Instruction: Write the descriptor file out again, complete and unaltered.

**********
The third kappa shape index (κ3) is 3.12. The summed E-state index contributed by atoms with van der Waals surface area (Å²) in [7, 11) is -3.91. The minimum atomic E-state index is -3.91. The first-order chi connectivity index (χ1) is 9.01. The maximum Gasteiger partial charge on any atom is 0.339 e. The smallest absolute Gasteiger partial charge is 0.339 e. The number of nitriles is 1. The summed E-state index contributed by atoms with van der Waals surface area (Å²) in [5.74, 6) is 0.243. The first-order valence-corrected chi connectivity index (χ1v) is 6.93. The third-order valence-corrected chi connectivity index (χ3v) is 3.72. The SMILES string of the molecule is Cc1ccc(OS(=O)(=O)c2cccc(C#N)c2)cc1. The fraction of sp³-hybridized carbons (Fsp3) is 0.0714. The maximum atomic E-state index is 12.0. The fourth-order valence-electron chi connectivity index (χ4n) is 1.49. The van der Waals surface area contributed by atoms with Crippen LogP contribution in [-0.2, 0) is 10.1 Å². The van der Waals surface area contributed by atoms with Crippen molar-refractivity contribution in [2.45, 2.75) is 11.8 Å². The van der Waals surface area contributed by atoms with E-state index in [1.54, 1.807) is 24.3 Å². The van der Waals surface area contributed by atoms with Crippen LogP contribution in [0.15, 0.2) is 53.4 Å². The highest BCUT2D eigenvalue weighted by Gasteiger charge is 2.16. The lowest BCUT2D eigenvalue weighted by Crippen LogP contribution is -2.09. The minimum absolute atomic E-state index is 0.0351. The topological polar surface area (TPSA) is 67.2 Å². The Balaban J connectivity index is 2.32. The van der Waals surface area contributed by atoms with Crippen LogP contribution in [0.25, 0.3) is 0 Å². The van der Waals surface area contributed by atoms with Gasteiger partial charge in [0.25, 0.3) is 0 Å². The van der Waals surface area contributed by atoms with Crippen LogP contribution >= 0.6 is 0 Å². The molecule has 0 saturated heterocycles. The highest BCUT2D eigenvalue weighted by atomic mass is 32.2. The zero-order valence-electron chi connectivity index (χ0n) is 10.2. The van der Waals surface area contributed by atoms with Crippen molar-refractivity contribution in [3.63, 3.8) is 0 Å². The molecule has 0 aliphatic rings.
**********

The third kappa shape index (κ3) is 3.12. The summed E-state index contributed by atoms with van der Waals surface area (Å²) in [7, 11) is -3.91. The minimum atomic E-state index is -3.91. The first-order chi connectivity index (χ1) is 9.01. The maximum Gasteiger partial charge on any atom is 0.339 e. The smallest absolute Gasteiger partial charge is 0.339 e. The number of nitriles is 1. The summed E-state index contributed by atoms with van der Waals surface area (Å²) in [5.74, 6) is 0.243. The first-order valence-corrected chi connectivity index (χ1v) is 6.93. The third-order valence-corrected chi connectivity index (χ3v) is 3.72. The SMILES string of the molecule is Cc1ccc(OS(=O)(=O)c2cccc(C#N)c2)cc1. The fraction of sp³-hybridized carbons (Fsp3) is 0.0714. The maximum atomic E-state index is 12.0. The fourth-order valence-electron chi connectivity index (χ4n) is 1.49. The van der Waals surface area contributed by atoms with Crippen LogP contribution in [-0.2, 0) is 10.1 Å². The van der Waals surface area contributed by atoms with Crippen molar-refractivity contribution in [2.45, 2.75) is 11.8 Å². The van der Waals surface area contributed by atoms with E-state index in [1.54, 1.807) is 24.3 Å². The van der Waals surface area contributed by atoms with Crippen LogP contribution in [0.15, 0.2) is 53.4 Å². The highest BCUT2D eigenvalue weighted by Gasteiger charge is 2.16. The lowest BCUT2D eigenvalue weighted by Crippen LogP contribution is -2.09. The minimum absolute atomic E-state index is 0.0351. The topological polar surface area (TPSA) is 67.2 Å². The Balaban J connectivity index is 2.32. The van der Waals surface area contributed by atoms with Crippen LogP contribution in [0.25, 0.3) is 0 Å². The van der Waals surface area contributed by atoms with Gasteiger partial charge in [0.25, 0.3) is 0 Å². The van der Waals surface area contributed by atoms with Crippen LogP contribution >= 0.6 is 0 Å². The molecule has 0 saturated heterocycles. The highest BCUT2D eigenvalue weighted by atomic mass is 32.2. The zero-order valence-electron chi connectivity index (χ0n) is 10.2. The van der Waals surface area contributed by atoms with Crippen molar-refractivity contribution in [3.63, 3.8) is 0 Å². The molecule has 0 aliphatic rings.